Suppressing Interfacial Dipoles to Minimize Open-Circuit Voltage Loss in Quantum Dot Photovoltaics

Hunhee Lim, Donghun Kim, Min Jae Choi, Edward H. Sargent, Yeon Sik Jung*, Jin Young Kim

*Corresponding author for this work

Research output: Contribution to journalArticlepeer-review

16 Scopus citations

Abstract

Quantum-dot (QD) photovoltaics (PVs) offer promise as energy-conversion devices; however, their open-circuit-voltage (VOC) deficit is excessively large. Previous work has identified factors related to the QD active layer that contribute to VOC loss, including sub-bandgap trap states and polydispersity in QD films. This work focuses instead on layer interfaces, and reveals a critical source of VOC loss: electron leakage at the QD/hole-transport layer (HTL) interface. Although large-bandgap organic materials in HTL are potentially suited to minimizing leakage current, dipoles that form at an organic/metal interface impede control over optimal band alignments. To overcome the challenge, a bilayer HTL configuration, which consists of semiconducting alpha-sexithiophene (α-6T) and metallic poly(3,4-ethylenedioxythiphene) polystyrene sulfonate (PEDOT:PSS), is introduced. The introduction of the PEDOT:PSS layer between α-6T and Au electrode suppresses the formation of undesired interfacial dipoles and a Schottky barrier for holes, and the bilayer HTL provides a high electron barrier of 1.35 eV. Using bilayer HTLs enhances the VOC by 74 mV without compromising the JSC compared to conventional MoO3 control devices, leading to a best power conversion efficiency of 9.2% (>40% improvement relative to relevant controls). Wider applicability of the bilayer strategy is demonstrated by a similar structure based on shallow lowest-unoccupied-molecular-orbital (LUMO) levels.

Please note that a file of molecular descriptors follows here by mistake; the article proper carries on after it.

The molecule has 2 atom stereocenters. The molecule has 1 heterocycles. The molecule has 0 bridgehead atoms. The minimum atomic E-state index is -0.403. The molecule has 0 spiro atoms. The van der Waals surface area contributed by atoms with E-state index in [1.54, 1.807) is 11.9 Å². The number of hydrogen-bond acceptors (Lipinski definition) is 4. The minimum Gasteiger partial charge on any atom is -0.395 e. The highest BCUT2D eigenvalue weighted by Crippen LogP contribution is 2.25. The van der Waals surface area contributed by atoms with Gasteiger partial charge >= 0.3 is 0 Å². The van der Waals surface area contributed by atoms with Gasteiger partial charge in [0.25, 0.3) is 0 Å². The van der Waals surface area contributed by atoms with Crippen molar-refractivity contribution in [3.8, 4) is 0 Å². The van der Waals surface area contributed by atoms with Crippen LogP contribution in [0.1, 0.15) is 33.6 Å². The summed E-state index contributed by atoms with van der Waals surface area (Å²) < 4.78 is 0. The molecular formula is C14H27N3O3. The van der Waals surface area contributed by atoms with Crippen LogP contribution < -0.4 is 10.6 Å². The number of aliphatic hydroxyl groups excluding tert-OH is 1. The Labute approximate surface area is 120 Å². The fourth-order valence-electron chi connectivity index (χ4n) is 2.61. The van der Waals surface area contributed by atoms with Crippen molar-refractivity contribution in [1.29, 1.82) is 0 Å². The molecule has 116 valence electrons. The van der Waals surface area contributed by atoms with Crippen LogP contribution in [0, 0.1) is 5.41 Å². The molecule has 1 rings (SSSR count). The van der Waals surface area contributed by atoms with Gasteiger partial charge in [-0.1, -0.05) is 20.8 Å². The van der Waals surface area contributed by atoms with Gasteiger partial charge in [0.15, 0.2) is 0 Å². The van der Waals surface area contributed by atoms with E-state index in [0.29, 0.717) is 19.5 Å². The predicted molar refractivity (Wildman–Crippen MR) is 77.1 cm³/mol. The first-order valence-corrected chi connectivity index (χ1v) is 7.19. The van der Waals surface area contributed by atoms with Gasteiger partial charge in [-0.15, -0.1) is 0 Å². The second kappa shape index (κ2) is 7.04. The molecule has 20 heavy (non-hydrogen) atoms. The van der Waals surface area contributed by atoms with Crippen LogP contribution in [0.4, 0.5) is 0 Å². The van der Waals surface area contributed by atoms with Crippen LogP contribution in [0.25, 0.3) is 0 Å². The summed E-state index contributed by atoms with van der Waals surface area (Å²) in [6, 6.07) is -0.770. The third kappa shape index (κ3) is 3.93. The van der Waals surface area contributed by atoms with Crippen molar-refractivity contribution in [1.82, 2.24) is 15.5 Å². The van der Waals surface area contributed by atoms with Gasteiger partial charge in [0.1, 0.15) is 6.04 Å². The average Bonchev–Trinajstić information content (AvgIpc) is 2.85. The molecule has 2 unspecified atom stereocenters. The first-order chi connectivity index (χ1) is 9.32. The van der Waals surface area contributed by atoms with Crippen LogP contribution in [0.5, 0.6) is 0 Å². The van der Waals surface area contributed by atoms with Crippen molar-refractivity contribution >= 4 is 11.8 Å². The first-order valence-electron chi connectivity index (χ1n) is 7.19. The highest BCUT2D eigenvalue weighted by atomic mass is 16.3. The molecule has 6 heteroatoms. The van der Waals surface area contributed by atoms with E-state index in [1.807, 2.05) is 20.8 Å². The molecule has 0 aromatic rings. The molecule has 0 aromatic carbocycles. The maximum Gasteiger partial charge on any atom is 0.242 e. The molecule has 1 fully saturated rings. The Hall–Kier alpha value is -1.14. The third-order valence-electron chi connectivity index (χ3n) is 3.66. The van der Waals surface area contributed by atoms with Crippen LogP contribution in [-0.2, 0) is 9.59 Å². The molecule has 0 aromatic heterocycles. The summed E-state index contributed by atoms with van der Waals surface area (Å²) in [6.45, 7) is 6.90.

Original languageEnglish (US)
Article number1901938
JournalAdvanced Energy Materials
Volume9
Issue number48
DOIs
StatePublished - Dec 1 2019

Keywords

  • band engineering
  • hole transport layers
  • interfacial dipole
  • quantum dot solar cells

ASJC Scopus subject areas

  • Renewable Energy, Sustainability and the Environment
  • General Materials Science

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